A Fate Worse Than Pseudoscience

You have to be careful what information you believe nowadays. The internet is chock full of wannabe experts trying to sell you on their various theories on health, wealth, and child rearing. It isn’t even limited to the internet anymore. Even that television doctor Doctor Mehmet Oz was dragged in front of the United States Senate to explain his charlatan ways. It’s one thing when such pseudoscience causes unwitting dupes to shell out their hard-earned cash on some useless panacea. It’s quite another when personal opinion masquerading as science actually causes harm.

Case in point – the anti-vaccination wave. A 6 year old boy recently died in Spain because his parents chose not to vaccinate him against a preventable disease – diphtheria – because one money-grubbing doctor wrote an article based on pure falsehood that associated vaccines with autism.

So imagine my [lack of] surprise when I ran across an article aimed at convincing women that mammograms cause cancer. The article, to the unscientific eye, looks legitimate. There are no flashy ads, no claims of CIA schemes or Obama plots, and two scientific articles are even referenced. But a simple examination of the details revealed this blog to be full of unscientific bullshit.

For example, the author straight up claims mammograms cause cancer. [This is where my jaw nearly fell off, it dropped so low.] To support this argument, the author cites Paul Yaswen, a researcher with the Life Sciences Division, Lawrence Berkeley National Laboratory and links to a journal article by the same. Taking a look at the article, one can clearly determine the study findings are taken out of context. Yaswen’s study proved that epithelial breast cells respond to radiation by creating variant cells, which he postulates to be more likely to be pre-cancerous. However,Yaswen’s finding cannot be logically interrelated to the claims being made in the mammogram article. Yaswen did not even prove radiation caused the cells to become cancerous. In addition, the radiation dose applied to the epithelial cells in Yaswen’s research is far, FAR higher than that which would result from a mammogram. (Sorry to pick on you Yaswen.) In fact, some of Yaswen’s samples were dosed with 200 Rads – a dose that would cause visible skin inflammation (burns). In contrast, a mammogram results in around 0.3 Rads. And I don’t know anyone who every got a skin burn from a mammogram.

[Smooshed Boobie Syndrome – now that’s another story…]

The author goes on to make many other bogus claims. I’m not going to enumerate them all. Suffice to say it is bull crap like this that could potentially cause real, actual harm. What if a woman reads that crap and then decides not to get a mammogram? If she develops cancer, it might not be detected in time to save her breasts or, possibly, her life.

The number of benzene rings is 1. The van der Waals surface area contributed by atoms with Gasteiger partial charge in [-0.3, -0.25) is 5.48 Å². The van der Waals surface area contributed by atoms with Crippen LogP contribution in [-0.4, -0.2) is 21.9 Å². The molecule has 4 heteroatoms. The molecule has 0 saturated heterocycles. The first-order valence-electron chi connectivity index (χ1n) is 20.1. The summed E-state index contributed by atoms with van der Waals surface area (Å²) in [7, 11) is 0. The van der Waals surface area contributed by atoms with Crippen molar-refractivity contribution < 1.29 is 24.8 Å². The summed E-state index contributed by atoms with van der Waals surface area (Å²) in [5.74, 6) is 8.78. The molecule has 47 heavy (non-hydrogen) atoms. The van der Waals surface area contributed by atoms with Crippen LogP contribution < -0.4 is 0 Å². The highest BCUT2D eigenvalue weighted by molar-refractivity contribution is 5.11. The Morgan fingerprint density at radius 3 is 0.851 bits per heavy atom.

I wish there was a way to scour the internet and zap away all the harmful falsehoods to make it easier for users to discern fact from fiction. Or better, we need a way to hold people accountable for things they post on the web. As replacement, I give you this warning – beware the internet pseudo-expert.

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When the Lights Go Out

The Mercedes-Benz Superdome! WOOT!!!
The Mercedes-Benz Superdome! WOOT!!!

What did you think of Superbowl XLVII? I thought it was AWESOME –  the best Superbowl I’ve watched in years. I was rooting for the San Francisco 49ers – based solely on quarterback cuteness – but alas my team’s comeback was to no avail. Beyoncé’s halftime show was absolutely fabulous. And there was a yawn-inducing power outage at the stadium, which still has all the media guessing, “What happened?”

SMG – the management company that runs the Superdome –  has not announced what piece of equipment failed. Entergy and SMG did announce the outage was not caused by an electrical grid interruption. A fault at equipment where the electrical grid ties into the Superdome caused the protection system to trip – that is to open breakers to arrest power supply to the Superdome. Since the Superdome is powered by the CBD underground secondary network,* such operation could be by design. Its purpose would be to protect network reliability, safety and voltage that could be compromised by feedback to the network from the Superdome. What caused the feedback (or if power feedback was actually the cause) remains to be determined.

A football stadium is a technologically exacting work of art. It takes more than seats and concrete to make a great stadium. A designer has to factor in a wide range of features to maximize capacity while providing efficient means for patrons to breathe, drink, use the bathroom, and escape in an emergency. Various events could challenge a stadium’s ability to protect its patrons – fire, earthquakes, terrorist attacks, inclement weather and, yes, power outages.